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Bodies in Pain: Reclaim, not Shame

Angel's journey of accepting that her period pain was real, not imaginary or inconsequential.

I have been bleeding every month for the past twelve years, and the ordeal has only grown more harrowing over time. The first time I bled, it was a murky brownish discharge. I had feared that I had soiled myself and washed it quickly without telling anyone. But soon after, I remembered that since it was also the year when most of my other classmates got their period, there was a good chance that I had too. Moreover, mummy had said, “It’s a natural biological process and nothing to be ashamed of.” So, just to be sure, I mentioned it to mummy. Without evidence, she was initially suspicious, but then she taught me how to put on a pad and asked me to report back in some time. When she confirmed that I had indeed started my period, she called my aunt and went shopping for gold bangles.
In high school, when I cried out in agony from stomach cramps, the headteacher called me to the office and scolded me, saying - “You are no longer a child. As a woman, you should be able to bear the pain. At this rate, what will you do when you have to give birth?” In that moment, though still weeping, I began to look with suspicion on the expectations of women to bear both pain and children. She called mummy, scolded her too for not teaching me to bear pain gracefully, and asked her to pick me up from school. At home, mummy gave me warm kanji and a paracetamol. I felt embarrassed for not being able to deal with my pain on my own and felt betrayed by my body. Behind the pain that made me feel so vulnerable was the shame in taking painkillers. So briefly, when Amma, my grandmother, suggested natural remedies, I caved in and drank bitter gourd juice, ginger tea, boiled fenugreek water, amla juice. But staying off painkillers was scary. On one occasion, I felt lightheaded and sat on the washroom floor until my aunt came and found me. I was too embarrassed to admit it, so I said I had slipped instead. Over the years, I shifted from Paracetamol to Ibuprofen - the magic pink pill. It helped me become functional quicker on days that would otherwise be spent rolled up in bed.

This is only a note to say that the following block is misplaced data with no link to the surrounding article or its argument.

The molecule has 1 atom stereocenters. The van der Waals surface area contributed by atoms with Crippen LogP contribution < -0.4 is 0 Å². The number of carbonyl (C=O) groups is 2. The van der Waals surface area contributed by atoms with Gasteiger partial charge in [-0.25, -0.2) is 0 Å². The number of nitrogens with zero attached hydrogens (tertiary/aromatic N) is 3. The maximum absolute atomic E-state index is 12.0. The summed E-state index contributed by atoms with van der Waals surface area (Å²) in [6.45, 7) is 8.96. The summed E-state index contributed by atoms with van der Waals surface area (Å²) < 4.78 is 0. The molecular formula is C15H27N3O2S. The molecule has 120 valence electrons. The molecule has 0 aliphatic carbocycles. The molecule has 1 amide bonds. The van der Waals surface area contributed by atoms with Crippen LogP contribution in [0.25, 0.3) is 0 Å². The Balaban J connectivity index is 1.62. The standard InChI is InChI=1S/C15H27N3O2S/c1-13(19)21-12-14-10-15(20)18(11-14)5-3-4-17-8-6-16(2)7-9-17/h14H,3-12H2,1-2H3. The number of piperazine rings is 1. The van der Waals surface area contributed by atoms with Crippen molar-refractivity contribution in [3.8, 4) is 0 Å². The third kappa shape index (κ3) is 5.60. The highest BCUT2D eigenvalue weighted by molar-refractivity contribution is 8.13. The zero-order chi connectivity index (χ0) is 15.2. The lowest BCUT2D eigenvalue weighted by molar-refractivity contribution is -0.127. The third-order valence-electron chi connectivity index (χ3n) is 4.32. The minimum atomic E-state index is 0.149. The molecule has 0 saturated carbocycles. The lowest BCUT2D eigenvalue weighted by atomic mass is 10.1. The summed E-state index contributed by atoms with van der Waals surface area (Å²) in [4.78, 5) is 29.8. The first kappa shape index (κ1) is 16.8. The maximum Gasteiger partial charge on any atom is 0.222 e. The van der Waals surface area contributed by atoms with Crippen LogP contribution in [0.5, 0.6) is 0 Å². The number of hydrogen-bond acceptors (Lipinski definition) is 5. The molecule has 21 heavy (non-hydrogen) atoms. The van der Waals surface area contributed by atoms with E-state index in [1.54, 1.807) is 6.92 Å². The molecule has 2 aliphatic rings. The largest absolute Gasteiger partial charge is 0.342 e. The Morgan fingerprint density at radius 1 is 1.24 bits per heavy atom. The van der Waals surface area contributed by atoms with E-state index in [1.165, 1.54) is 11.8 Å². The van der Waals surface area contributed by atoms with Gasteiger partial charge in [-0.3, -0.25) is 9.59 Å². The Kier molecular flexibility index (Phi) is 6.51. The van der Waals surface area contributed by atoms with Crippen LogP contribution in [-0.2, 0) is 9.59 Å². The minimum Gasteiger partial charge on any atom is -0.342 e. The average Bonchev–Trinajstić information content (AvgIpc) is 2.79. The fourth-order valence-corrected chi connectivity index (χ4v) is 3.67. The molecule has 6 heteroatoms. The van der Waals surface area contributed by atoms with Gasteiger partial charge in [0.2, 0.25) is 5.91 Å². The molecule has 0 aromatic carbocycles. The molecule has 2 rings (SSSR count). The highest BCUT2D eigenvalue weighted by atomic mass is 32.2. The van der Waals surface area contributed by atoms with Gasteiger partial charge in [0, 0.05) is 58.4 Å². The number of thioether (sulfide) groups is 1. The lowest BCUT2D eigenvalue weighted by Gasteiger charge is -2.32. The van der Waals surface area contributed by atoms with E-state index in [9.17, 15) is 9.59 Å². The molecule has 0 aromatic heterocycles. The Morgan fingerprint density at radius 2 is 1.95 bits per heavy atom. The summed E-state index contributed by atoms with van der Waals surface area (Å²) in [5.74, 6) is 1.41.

The year I finished school, my PMS symptoms began to get more varied – some were hilarious like when I cried for 20 minutes because my curtains were red in colour, and another time because my cupboard was messy and I couldn’t find what I was looking for. Others were, however, not quite amusing, like when I started getting menstrual migraines. Some days, the migraine was debilitating and chained me to the bed or pushed me into dark corners where I would sit and contemplate my entire existence. On other days, it was like a manageable, yet persistent feeling of discomfort that worsened around bright lights and loud laughter. Quite surprisingly though, my migraines seemed like an imaginary affliction to many people. “Are you sure it’s a migraine? It’s probably just tension headaches!” “Don’t be so dramatic, sitting in the dark and all. It’s just a headache.” “Just take a painkiller.” So, for a couple of years, I pretended to have an upset stomach or a flu to get out of social situations when a migraine attack was underway. Sometimes, I even felt like a fraud and wondered if I was in fact, imagining the pain and discomfort.